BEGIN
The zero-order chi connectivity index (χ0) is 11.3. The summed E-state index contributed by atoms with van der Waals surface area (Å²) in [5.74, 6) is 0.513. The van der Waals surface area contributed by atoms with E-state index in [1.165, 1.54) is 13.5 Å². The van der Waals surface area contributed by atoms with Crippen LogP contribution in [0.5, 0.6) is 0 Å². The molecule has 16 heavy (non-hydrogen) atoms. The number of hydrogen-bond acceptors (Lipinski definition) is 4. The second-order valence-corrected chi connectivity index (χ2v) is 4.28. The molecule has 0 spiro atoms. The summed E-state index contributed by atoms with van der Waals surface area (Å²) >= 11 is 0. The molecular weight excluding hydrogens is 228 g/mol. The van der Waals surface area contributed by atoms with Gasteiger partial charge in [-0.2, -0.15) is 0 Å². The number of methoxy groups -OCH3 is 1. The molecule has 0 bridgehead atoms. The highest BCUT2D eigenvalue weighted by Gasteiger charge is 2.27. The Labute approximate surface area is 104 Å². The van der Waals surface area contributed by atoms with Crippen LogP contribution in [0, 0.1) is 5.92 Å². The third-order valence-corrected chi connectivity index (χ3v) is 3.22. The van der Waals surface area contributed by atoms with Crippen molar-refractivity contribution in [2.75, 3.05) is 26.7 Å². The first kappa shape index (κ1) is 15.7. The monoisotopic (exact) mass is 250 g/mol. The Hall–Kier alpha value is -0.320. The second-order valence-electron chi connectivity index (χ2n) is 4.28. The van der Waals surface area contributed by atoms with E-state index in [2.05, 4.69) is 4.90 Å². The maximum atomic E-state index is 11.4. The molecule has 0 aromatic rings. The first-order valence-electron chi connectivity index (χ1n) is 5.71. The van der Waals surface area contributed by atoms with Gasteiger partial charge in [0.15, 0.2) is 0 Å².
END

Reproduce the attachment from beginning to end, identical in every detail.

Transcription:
The zero-order chi connectivity index (χ0) is 11.3. The summed E-state index contributed by atoms with van der Waals surface area (Å²) in [5.74, 6) is 0.513. The van der Waals surface area contributed by atoms with E-state index in [1.165, 1.54) is 13.5 Å². The van der Waals surface area contributed by atoms with Crippen LogP contribution in [0.5, 0.6) is 0 Å². The molecule has 16 heavy (non-hydrogen) atoms. The number of hydrogen-bond acceptors (Lipinski definition) is 4. The second-order valence-corrected chi connectivity index (χ2v) is 4.28. The molecule has 0 spiro atoms. The summed E-state index contributed by atoms with van der Waals surface area (Å²) >= 11 is 0. The molecular weight excluding hydrogens is 228 g/mol. The van der Waals surface area contributed by atoms with Gasteiger partial charge in [-0.2, -0.15) is 0 Å². The number of methoxy groups -OCH3 is 1. The molecule has 0 bridgehead atoms. The highest BCUT2D eigenvalue weighted by Gasteiger charge is 2.27. The Labute approximate surface area is 104 Å². The van der Waals surface area contributed by atoms with Crippen LogP contribution in [0, 0.1) is 5.92 Å². The third-order valence-corrected chi connectivity index (χ3v) is 3.22. The van der Waals surface area contributed by atoms with Crippen molar-refractivity contribution in [2.75, 3.05) is 26.7 Å². The first kappa shape index (κ1) is 15.7. The monoisotopic (exact) mass is 250 g/mol. The Hall–Kier alpha value is -0.320. The second-order valence-electron chi connectivity index (χ2n) is 4.28. The van der Waals surface area contributed by atoms with E-state index in [2.05, 4.69) is 4.90 Å². The maximum atomic E-state index is 11.4. The molecule has 0 aromatic rings. The first-order valence-electron chi connectivity index (χ1n) is 5.71. The van der Waals surface area contributed by atoms with Gasteiger partial charge in [0.15, 0.2) is 0 Å².